Relationship Money Problems: How to Avoid Them

relationship money problems

It’s not about keeping the toothpaste cap on or the toilet seat up or down. It’s not about who controls the sacred Netflix account. It’s not about whether the stereo system plays smooth jazz or hard rock. It’s not even about whether to have kids (and if so, how many and how quickly).  No, the number one reason that couples fight, and in many unfortunate cases, end up breaking up, has to do with money. Relationship money problems is the number one problem in relationships.

The bad news is that there’s no app, no pill, no YouTube video, no giant billboard from the Landmark Sign Company, or anything else, that guarantees that you won’t have the occasional skirmish, or even all-out confrontation with your significant other when it comes to finances. That’s just part of the deal.

But the good news is that you can dramatically lower the chances of these skirmishes from escalating into all-out wars if you keep the following tips in mind.

Talk About Money

Many couples convince themselves that everything is blissful on the financial front because there are no arguments about relationship money problems. But guess what? This peace is very superficial, because it’s rooted in avoiding the subject altogether.

Sadly, this is not a long-term strategy. Sooner or later, an issue or problem will emerge and couples will be forced to talk (or make that, fight) about finances. If this sounds like you and your significant other, then you need to talk about finances before a crisis erupts, not after, when it might be too late to avoid a total relationship money problems and breakdown.

Be Honest

If you and your significant other are living what the law considers to be separate, independent lives (i.e. you aren’t co-mingling assets ), then while it’s probably not a great idea, you can likely still get away with having some financial privacy.

For example, if you make a big loan to a family member or friend, you may not need to share this with your significant other. But if you are co-mingling assets and your financial lives are tied together (at least to some meaningful extent), then you absolutely need to be honest. Make no mistake: whatever secrets and half-truths have been told will eventually come to light, and when that happens it won’t be pretty.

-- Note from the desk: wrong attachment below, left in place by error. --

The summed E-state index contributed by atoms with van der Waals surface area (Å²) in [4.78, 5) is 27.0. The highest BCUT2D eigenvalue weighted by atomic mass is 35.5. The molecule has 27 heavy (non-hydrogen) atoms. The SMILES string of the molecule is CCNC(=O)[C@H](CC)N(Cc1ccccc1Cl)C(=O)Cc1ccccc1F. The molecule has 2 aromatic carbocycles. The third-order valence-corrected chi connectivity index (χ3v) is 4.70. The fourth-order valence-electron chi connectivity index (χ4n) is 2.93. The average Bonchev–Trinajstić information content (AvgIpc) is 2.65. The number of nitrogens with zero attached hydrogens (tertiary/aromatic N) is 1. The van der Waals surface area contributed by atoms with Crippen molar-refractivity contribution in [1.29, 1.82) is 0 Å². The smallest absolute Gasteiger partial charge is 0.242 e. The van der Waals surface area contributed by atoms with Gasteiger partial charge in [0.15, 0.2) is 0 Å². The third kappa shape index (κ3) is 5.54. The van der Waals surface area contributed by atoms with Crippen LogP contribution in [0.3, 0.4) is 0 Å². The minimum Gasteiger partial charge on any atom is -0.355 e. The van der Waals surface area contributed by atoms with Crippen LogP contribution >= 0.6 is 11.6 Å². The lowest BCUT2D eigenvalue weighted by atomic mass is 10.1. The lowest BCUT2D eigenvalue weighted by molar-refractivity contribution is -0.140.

Be Compatible  

This is going to be unwelcome news for many couples out there who are aligned in many wonderful ways, but are nevertheless incompatible when it comes to financial approaches, strategies, and plans. It’s probably not going to work out in the long-run.

As unromantic (or just plain awful) as it sounds, the truth for most couples is that unless they’re generally on the same page when it comes to money, life might become excessively difficult and stressful. For example, if you’re committed to saving a large portion of your income in order to make a down payment on a home and your significant other is committed to spending as much of their income as possible having fun or going to Las Vegas, then the story won’t end well for either of you.

Set Common Goals

Talking about money shall not only include discussing bills and expenses but it’s about setting common goals so that both the spouses are on the same page as far as the financial outlook is concerned. Otherwise, it can turn out to be a dangerous proposition because a lack of coordination in money matters would be like having two different maps for a route.

Get Rid of Separate Bank Accounts

Many couples like to have separate bank accounts as they want to have some independence regarding their expenditures. It may sound reasonable but it can result in various issues like regular money surprises. With joint accounts, there is more accountability as there are more eyes on the prize and therefore, both the spouses will think twice before spending the money.

Good luck with your relationship, and if you’re a woman struggling with your significant other about money matters (or anything else), don’t forget to sign-up for your free 15-minute relationship diagnosis to avoid relationship money problems.